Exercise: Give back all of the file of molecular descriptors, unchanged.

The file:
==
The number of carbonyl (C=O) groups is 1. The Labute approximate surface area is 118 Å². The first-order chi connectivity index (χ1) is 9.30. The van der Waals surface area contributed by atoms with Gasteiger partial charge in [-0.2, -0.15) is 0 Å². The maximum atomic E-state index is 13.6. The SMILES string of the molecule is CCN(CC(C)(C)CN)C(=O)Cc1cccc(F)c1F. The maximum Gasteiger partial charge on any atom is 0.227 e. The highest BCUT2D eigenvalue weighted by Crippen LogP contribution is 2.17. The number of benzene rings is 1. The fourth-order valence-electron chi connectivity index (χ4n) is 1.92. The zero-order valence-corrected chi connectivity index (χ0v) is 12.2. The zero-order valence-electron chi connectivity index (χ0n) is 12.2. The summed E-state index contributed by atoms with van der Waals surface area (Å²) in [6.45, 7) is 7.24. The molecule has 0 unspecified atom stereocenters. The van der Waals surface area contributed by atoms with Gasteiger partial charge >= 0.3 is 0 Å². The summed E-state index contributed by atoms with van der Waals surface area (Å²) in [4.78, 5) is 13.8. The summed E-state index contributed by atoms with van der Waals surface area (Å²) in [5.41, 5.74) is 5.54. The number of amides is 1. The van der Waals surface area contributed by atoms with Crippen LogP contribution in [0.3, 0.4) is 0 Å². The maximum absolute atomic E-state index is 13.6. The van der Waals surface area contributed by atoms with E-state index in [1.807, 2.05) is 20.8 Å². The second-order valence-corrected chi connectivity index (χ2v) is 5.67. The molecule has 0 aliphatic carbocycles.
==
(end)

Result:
The number of carbonyl (C=O) groups is 1. The Labute approximate surface area is 118 Å². The first-order chi connectivity index (χ1) is 9.30. The van der Waals surface area contributed by atoms with Gasteiger partial charge in [-0.2, -0.15) is 0 Å². The maximum atomic E-state index is 13.6. The SMILES string of the molecule is CCN(CC(C)(C)CN)C(=O)Cc1cccc(F)c1F. The maximum Gasteiger partial charge on any atom is 0.227 e. The highest BCUT2D eigenvalue weighted by Crippen LogP contribution is 2.17. The number of benzene rings is 1. The fourth-order valence-electron chi connectivity index (χ4n) is 1.92. The zero-order valence-corrected chi connectivity index (χ0v) is 12.2. The zero-order valence-electron chi connectivity index (χ0n) is 12.2. The summed E-state index contributed by atoms with van der Waals surface area (Å²) in [6.45, 7) is 7.24. The molecule has 0 unspecified atom stereocenters. The van der Waals surface area contributed by atoms with Gasteiger partial charge >= 0.3 is 0 Å². The summed E-state index contributed by atoms with van der Waals surface area (Å²) in [4.78, 5) is 13.8. The summed E-state index contributed by atoms with van der Waals surface area (Å²) in [5.41, 5.74) is 5.54. The number of amides is 1. The van der Waals surface area contributed by atoms with Crippen LogP contribution in [0.3, 0.4) is 0 Å². The maximum absolute atomic E-state index is 13.6. The van der Waals surface area contributed by atoms with E-state index in [1.807, 2.05) is 20.8 Å². The second-order valence-corrected chi connectivity index (χ2v) is 5.67. The molecule has 0 aliphatic carbocycles.